PA 12 eastbound in Ruscombmanor Township

Pricetown Road dates back to the 18th century as a road linking the village of Pricetown to Reading. The road was used by farmers in the Pricetown area who traveled to Reading to buy and sell wares. Pricetown was settled in 1754 and grew into a village with three taverns and a general store that served the trade to and from Reading. In the 19th century, Pricetown Road was used to transport Montana horses from Temple to country auctions in the area.[10] Pricetown Road was originally an unpaved road.[11] Warren Street in Reading was constructed by 1920, running from Fayette Street near the Tulpehocken Creek east to a dead end near the Schuylkill River.[12] In 1927, Pricetown Road was paved in concrete.[13] The road was straightened at the Walnuttown Road intersection by 1940.[14]

In 1949, plans were made to build a four-lane bridge across Tulpehocken Creek at Warren Street. As part of this plan, Warren Street was to be widened from the proposed bridge to Schuylkill Avenue. This widened Warren Street was envisioned to become part of a bypass route of Reading.[15] The bridge and widening were approved with the provision that Warren Street only be widened as far as Schuylkill Avenue as not to build a bypass route through a residential area.[16] Construction on the bridge and the Warren Street Bypass between US 422 (Harrisburg Pike, now Penn Avenue) and PA 83 (now PA 183, Schuylkill Avenue) began in 1950.[17] In 1953, the Park Avenue Extension (which extended Park Avenue in Wyomissing to the bypass) and the Warren Street Bypass from US 422 in Wyomissing to Tulpehocken Creek, along with the Tulpehocken Creek bridge, was finished, with a continuation of the Warren Street Bypass northeast from PA 83 to US 222 (Allentown Pike, now 5th Street Highway) proposed.[18][19] Construction on the extension of the Warren Street Bypass to US 222 began in 1956 with the process of widening of the existing Warren Street.[20] The PA 83 bridge over the bypass was built in 1957.[21] In 1959, the Warren Street Bypass extension to US 222 was opened to traffic with the portion of Warren Street between Tulpehocken Creek and PA 83 widened to four lanes.[22][23] The Warren Street Bypass included an interchange with the under-construction Reading Bypass (now US 422, West Shore Bypass) southwest of Tulpehocken Creek when it opened in 1959.[22]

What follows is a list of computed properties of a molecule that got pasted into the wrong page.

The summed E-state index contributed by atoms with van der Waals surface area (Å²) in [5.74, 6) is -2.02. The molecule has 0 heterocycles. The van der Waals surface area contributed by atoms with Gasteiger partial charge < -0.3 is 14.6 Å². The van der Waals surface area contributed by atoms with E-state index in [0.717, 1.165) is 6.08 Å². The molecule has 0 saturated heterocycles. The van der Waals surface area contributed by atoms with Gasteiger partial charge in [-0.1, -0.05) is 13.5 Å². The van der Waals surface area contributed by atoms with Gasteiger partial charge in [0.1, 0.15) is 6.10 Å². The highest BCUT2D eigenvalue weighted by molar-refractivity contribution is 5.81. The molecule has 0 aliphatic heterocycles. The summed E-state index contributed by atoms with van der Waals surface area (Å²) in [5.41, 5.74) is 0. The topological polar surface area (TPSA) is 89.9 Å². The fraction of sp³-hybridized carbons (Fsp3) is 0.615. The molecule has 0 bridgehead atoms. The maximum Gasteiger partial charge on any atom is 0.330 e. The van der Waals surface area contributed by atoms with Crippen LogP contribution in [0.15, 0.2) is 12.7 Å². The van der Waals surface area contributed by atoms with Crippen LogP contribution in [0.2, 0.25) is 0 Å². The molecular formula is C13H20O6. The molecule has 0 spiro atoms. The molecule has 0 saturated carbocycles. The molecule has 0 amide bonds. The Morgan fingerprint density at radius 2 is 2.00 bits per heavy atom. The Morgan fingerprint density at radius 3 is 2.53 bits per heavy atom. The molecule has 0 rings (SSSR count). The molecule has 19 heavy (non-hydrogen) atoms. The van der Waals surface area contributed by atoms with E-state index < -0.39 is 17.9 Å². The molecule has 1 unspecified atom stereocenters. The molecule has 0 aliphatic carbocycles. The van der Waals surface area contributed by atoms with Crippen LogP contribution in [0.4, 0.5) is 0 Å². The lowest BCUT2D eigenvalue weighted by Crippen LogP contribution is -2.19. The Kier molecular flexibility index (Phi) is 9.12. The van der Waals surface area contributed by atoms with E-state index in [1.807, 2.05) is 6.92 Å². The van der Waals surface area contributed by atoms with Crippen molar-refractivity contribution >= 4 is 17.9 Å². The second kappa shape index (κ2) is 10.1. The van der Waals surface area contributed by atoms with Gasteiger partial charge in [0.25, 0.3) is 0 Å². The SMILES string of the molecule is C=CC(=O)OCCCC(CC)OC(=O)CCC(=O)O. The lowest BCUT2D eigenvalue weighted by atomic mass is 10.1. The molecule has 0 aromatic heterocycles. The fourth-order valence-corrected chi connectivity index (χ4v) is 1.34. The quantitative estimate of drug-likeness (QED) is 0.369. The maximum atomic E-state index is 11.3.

PA 12 eastbound at interchange with US 222 Bus. in Muhlenberg Township

An extension of the Warren Street Bypass from US 222 to Pricetown Road was proposed in 1962. Two routes for the extension were proposed: one following a more southerly route as it does today and another following a more northerly route along Spring Valley Road, passing near the Bernhart Reservoir. The extension of the bypass was intended to provide access to a growing industrial park.[24] In 1966, plans were made to make the portion of the Warren Street Bypass through the Glenside neighborhood of Reading limited-access by eliminating at-grade intersections with local streets, resulting in the streets coming to a dead end at the bypass.[25] The more southerly route for the Warren Street Bypass extension between US 222 and Pricetown Road was selected by 1969.[26] On November 15, 1975, the American Association of State Highway and Transportation Officials (AASHTO) approved for US 222 to be routed to bypass Reading, with the route following the Warren Street Bypass between US 422 in Wyomissing and Allentown Pike.[27][28] In 1976, construction began on the extension of the Warren Street Bypass between US 222 and Pricetown Road.[29] The portion of the Warren Street Bypass between Spring Valley Road and Pricetown Road was completed in July 1979 while the portion between 11th Street and Spring Valley Road was completed in December 1979.[30] In 1980, the remainder of the Warren Street Bypass extension between US 222 and 11th Street was completed.[29][31][32]

With the establishment of the Location Referencing System for state roads in 1987, the Warren Street Bypass between US 222 and Pricetown Road, along with the entire length of Pricetown Road northeast to New Jerusalem, became SR 2026.[33][34] In 1998, US 222 was rerouted to a freeway alignment northwest of Reading following the completion of the Park Road Corridor in October of that year; the PA 12 designation was given to the Warren Street Bypass northeast of US 222/US 422 in Wyomissing as well as to SR 2026 up to the intersection with PA 662 in December of that year.[2]

There are plans to improve the section of PA 12 in Alsace Township, including the construction of a roundabout at the intersection with Elizabeth Avenue/Hillview Road. Construction on this improvement project is planned to begin in 2026 and be finished in 2027.[35]

Major intersections

The entire route is in Berks County.

Locationmi[1]kmDestinationsNotes
Wyomissing0.0000.000

US 222 south / US 422 west – Lancaster, Lebanon
Western terminus of PA 12; continuation beyond western terminus; no access to northbound US 222 or from southbound US 222
0.0000.000
US 422 east – Pottstown
Interchange; to I-176 / PA 10
Reading0.6160.991 PA 183 (Schuylkill Avenue) – Reading AirportRight-in/right-out to Butler Street eastbound and Carbon Street westbound; Reading Airport signed westbound
0.6160.991West end of freeway section
1.2892.074River Road
Muhlenberg Township1.9273.101 PA 61 (Centre Avenue)No westbound exit or eastbound entrance from southbound PA 61; to FirstEnergy Stadium
2.3013.703


US 222 Bus. (5th Street) to US 222 north – Allentown
US 222 and Allentown signed westbound; to PA 61 and FirstEnergy Stadium